Fatima Ibrahim, a refugee and single mother of five, says police have entered her apartment twice at 3 a.m. threatening to send her to the camps if she didn’t pay them bribes.

“I was just so scared because they just appeared with guns,” she says, wrapped in a black and purple hijab. “They were searching for Al Shabab. I’m a woman. I can’t be Al Shabab.”

The mood in the neighborhood is grim, agrees Abdi, the Ethiopian shopkeeper. “Eastleigh has totally changed into a war zone,” he says. “They are there every night asking, ‘money, money, money.’ They came when we were at prayers and arrested seven guys....”

Police deny allegations of bribe taking and abuse, saying they have not received any official citizen complaints.

Critics say the operations may radicalize people in favor of Al Shabab, while real criminals bribe their way free.

Indeed, since the crackdown began, attacks have increased. A double bombing in a market near Eastleigh May 16 killed 12 people.

What Operation Usalama Watch has achieved, however, is the deportation of more than 1,000 foreigners from Nairobi. Since 2012, Kenya’s government has tried to remove all refugees from Nairobi, saying they harbor terrorists, but it was stymied by court rulings.

The operation has also sent more than 700 refugees to camps in the north, most against their will, according to the Office of the UN High Commissioner for Refugees. It worries that at-risk groups such as students, medical patients, and journalists and activists who have been threatened by Al Shabab, which has a stronger presence in the north, are among them.

Kenya has also flown hundreds of undocumented immigrants to Mogadishu and deported at least three registered refugees to Somalia, contravening a fundamental principle of international refugee law not to return people to the place they fled.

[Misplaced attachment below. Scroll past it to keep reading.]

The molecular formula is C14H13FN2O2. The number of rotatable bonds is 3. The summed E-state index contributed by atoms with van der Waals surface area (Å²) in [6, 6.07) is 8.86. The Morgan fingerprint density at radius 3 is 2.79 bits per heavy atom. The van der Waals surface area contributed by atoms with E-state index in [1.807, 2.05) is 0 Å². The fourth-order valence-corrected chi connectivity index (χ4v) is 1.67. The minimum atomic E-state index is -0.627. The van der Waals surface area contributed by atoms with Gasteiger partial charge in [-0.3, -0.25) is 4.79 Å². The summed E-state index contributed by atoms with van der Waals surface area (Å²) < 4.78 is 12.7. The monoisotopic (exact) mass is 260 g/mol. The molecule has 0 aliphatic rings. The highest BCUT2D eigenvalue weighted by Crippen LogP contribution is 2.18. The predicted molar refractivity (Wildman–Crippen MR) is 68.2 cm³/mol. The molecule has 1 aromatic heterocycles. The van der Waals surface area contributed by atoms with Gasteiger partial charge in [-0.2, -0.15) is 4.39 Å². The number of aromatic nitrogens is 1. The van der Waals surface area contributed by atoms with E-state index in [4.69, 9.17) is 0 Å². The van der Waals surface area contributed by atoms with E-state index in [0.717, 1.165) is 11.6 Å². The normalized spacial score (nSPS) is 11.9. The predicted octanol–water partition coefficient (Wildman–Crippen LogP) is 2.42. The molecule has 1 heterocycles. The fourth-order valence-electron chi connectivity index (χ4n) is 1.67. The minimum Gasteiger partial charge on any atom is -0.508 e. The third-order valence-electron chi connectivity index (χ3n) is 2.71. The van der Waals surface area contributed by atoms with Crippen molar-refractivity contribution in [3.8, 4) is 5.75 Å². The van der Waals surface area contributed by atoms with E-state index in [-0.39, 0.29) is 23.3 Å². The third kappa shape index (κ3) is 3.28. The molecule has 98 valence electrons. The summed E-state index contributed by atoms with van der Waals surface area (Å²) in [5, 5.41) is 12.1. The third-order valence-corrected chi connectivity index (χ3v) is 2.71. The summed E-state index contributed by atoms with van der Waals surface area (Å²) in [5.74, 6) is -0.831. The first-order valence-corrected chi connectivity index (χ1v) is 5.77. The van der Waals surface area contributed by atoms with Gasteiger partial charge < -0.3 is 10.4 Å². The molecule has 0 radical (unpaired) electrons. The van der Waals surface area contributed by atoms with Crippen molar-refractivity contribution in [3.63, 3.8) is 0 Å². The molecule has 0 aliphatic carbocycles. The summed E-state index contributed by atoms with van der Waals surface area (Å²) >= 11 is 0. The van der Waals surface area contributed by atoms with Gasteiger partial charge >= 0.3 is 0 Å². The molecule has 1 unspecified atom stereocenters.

The hostile environment could be a sign that Kenya is becoming less willing to accommodate people fleeing war and famine.

Feeling the heat, many refugees and Somali-Kenyans have left Eastleigh on their own.

Returning to Eastleigh apartment buildings in late May, The Christian Science Monitor found empty flats while many remaining families were packing their belongings.

Many will go to other parts of Nairobi, but others will head back to Somalia or Uganda, which is perceived to be more welcoming to Somalis, taking with them their businesses and some of Eastleigh’s unique character.

Hawkers still clog Eastleigh’s roads, but buyers, fearing bombs and police, are few. In empty malls, shopkeepers doze by their merchandise or don’t even bother to show up. One man selling suits from Turkey, Italy, and China says sales are down 95 percent. “I used to be a big business center,” he says. “Now I come to waste time.”

Abdi, who says Eastleigh once felt like home, moved away last month. “After eight years, I was not expecting this from the government,” he says. “I don’t advise refugees to come here.”